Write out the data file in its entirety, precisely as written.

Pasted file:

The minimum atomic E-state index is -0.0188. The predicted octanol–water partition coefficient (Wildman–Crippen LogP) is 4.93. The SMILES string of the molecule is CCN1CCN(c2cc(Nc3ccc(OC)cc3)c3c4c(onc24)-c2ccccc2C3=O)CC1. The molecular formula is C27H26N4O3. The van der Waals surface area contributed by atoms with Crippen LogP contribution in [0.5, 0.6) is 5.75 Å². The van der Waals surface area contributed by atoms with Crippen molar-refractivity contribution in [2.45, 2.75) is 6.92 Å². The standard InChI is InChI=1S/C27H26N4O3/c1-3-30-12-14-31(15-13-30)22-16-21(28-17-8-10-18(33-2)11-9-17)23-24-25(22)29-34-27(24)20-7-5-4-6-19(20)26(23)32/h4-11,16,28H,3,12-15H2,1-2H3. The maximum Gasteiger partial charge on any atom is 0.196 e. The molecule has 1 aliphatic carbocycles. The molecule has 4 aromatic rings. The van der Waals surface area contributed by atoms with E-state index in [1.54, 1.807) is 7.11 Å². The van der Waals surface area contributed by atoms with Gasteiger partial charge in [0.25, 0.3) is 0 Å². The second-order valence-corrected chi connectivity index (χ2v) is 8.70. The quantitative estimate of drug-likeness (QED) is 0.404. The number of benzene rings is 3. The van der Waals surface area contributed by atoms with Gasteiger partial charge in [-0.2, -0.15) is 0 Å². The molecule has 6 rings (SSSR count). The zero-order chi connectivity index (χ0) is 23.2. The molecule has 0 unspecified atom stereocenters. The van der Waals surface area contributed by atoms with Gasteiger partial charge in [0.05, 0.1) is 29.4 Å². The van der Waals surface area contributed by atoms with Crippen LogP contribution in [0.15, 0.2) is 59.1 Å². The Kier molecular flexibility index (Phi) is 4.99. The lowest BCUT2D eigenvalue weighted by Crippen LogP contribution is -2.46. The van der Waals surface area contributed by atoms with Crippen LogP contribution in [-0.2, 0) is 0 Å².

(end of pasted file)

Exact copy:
The minimum atomic E-state index is -0.0188. The predicted octanol–water partition coefficient (Wildman–Crippen LogP) is 4.93. The SMILES string of the molecule is CCN1CCN(c2cc(Nc3ccc(OC)cc3)c3c4c(onc24)-c2ccccc2C3=O)CC1. The molecular formula is C27H26N4O3. The van der Waals surface area contributed by atoms with Crippen LogP contribution in [0.5, 0.6) is 5.75 Å². The van der Waals surface area contributed by atoms with Crippen molar-refractivity contribution in [2.45, 2.75) is 6.92 Å². The standard InChI is InChI=1S/C27H26N4O3/c1-3-30-12-14-31(15-13-30)22-16-21(28-17-8-10-18(33-2)11-9-17)23-24-25(22)29-34-27(24)20-7-5-4-6-19(20)26(23)32/h4-11,16,28H,3,12-15H2,1-2H3. The maximum Gasteiger partial charge on any atom is 0.196 e. The molecule has 1 aliphatic carbocycles. The molecule has 4 aromatic rings. The van der Waals surface area contributed by atoms with E-state index in [1.54, 1.807) is 7.11 Å². The van der Waals surface area contributed by atoms with Gasteiger partial charge in [0.25, 0.3) is 0 Å². The second-order valence-corrected chi connectivity index (χ2v) is 8.70. The quantitative estimate of drug-likeness (QED) is 0.404. The number of benzene rings is 3. The van der Waals surface area contributed by atoms with Gasteiger partial charge in [-0.2, -0.15) is 0 Å². The molecule has 6 rings (SSSR count). The zero-order chi connectivity index (χ0) is 23.2. The molecule has 0 unspecified atom stereocenters. The van der Waals surface area contributed by atoms with Gasteiger partial charge in [0.05, 0.1) is 29.4 Å². The van der Waals surface area contributed by atoms with Crippen LogP contribution in [0.15, 0.2) is 59.1 Å². The Kier molecular flexibility index (Phi) is 4.99. The lowest BCUT2D eigenvalue weighted by Crippen LogP contribution is -2.46. The van der Waals surface area contributed by atoms with Crippen LogP contribution in [-0.2, 0) is 0 Å².